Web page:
Public bodies should accept rural racism is a real issue in the South West, according to a new report by Equality South West.
The publication, launched today (Thursday, September 5), reports the results from a programme of engagement with black, minority and ethnic (BME) representatives in the region, and reveals individuals and households in rural areas feel isolated and without a voice.
Brenda Weston, who compiled Race Equality in the South West: Time for action, said: “The public bodies whose duty it is to take seriously their role in these matters too often regard race equality as an irrelevance instead of an opportunity to deliver truly inclusive and effective services at a time of unprecedented public spending cuts.
“Public authorities, from national government down to parish councils, should show the leadership and determination to eradicate racism that is necessary to build the integrated, safe and harmonious society they wish to see.
“The government’s stated aim is to empower communities, yet practical recognition that racial discrimination exists ‘around here’ is all too rare, as are efforts to develop accessible and constructive channels for engagement with BME communities by decision-making bodies that are overwhelmingly unrepresentative of the diverse populations they serve.”
ESW is calling on local authorities to be more proactive in tackling this problem by encouraging BME people to vote in local elections, by creating a more inclusive environment where they feel their views will be heard and by improving equality training for staff.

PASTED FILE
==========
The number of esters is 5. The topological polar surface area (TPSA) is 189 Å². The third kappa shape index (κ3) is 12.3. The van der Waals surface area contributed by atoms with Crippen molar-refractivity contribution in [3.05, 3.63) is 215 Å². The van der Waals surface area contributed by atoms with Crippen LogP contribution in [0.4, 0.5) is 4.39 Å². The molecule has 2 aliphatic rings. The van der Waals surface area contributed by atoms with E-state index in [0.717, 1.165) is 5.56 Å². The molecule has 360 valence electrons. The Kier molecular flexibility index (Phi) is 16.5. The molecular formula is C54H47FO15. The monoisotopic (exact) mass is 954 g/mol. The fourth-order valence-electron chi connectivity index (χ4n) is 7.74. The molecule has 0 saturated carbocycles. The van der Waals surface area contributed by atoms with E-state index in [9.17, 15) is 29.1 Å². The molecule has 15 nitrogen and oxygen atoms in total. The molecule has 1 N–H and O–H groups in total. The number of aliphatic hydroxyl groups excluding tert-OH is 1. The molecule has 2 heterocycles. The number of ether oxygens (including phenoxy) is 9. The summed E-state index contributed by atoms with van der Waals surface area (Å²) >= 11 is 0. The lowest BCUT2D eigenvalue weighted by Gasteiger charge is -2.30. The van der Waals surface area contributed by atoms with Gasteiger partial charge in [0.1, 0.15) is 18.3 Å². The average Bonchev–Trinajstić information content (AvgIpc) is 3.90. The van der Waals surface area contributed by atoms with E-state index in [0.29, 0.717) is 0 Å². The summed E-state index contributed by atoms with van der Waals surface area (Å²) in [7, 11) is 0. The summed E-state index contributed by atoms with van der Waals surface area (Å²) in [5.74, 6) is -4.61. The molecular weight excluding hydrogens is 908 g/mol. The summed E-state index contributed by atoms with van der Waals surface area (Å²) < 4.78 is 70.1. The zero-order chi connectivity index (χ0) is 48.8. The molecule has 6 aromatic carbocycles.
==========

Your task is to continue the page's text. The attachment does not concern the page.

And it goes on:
Brenda Weston said: “Another key point is to look at the role of schools to inculcate today’s teachers and parents and, importantly, tomorrow’s citizens, decision-makers and leaders, with positive attitudes concerning race equality and respect for diversity.”
The report also highlights the effects of funding cuts in undermining the fight against discrimination in the South West.
Brenda Weston said: “With the onset of the recession, one by one organisations such as race equality councils, whose purpose was to support frontline equality and community groups in challenging deep-seated prejudices, have largely fallen by the wayside, and those that remain have found it increasingly difficult to meet the need of BME communities for advocacy and support.
“We believe the work undertaken by these organisations to eliminate discrimination and its impacts is fundamental in enabling people to flourish as individuals and fulfil their potential. What is lacking, and urgently needed, is a supportive policy environment and strong leadership from central and local government that names and condemns racism and exemplifies good practice.”
(from a press release)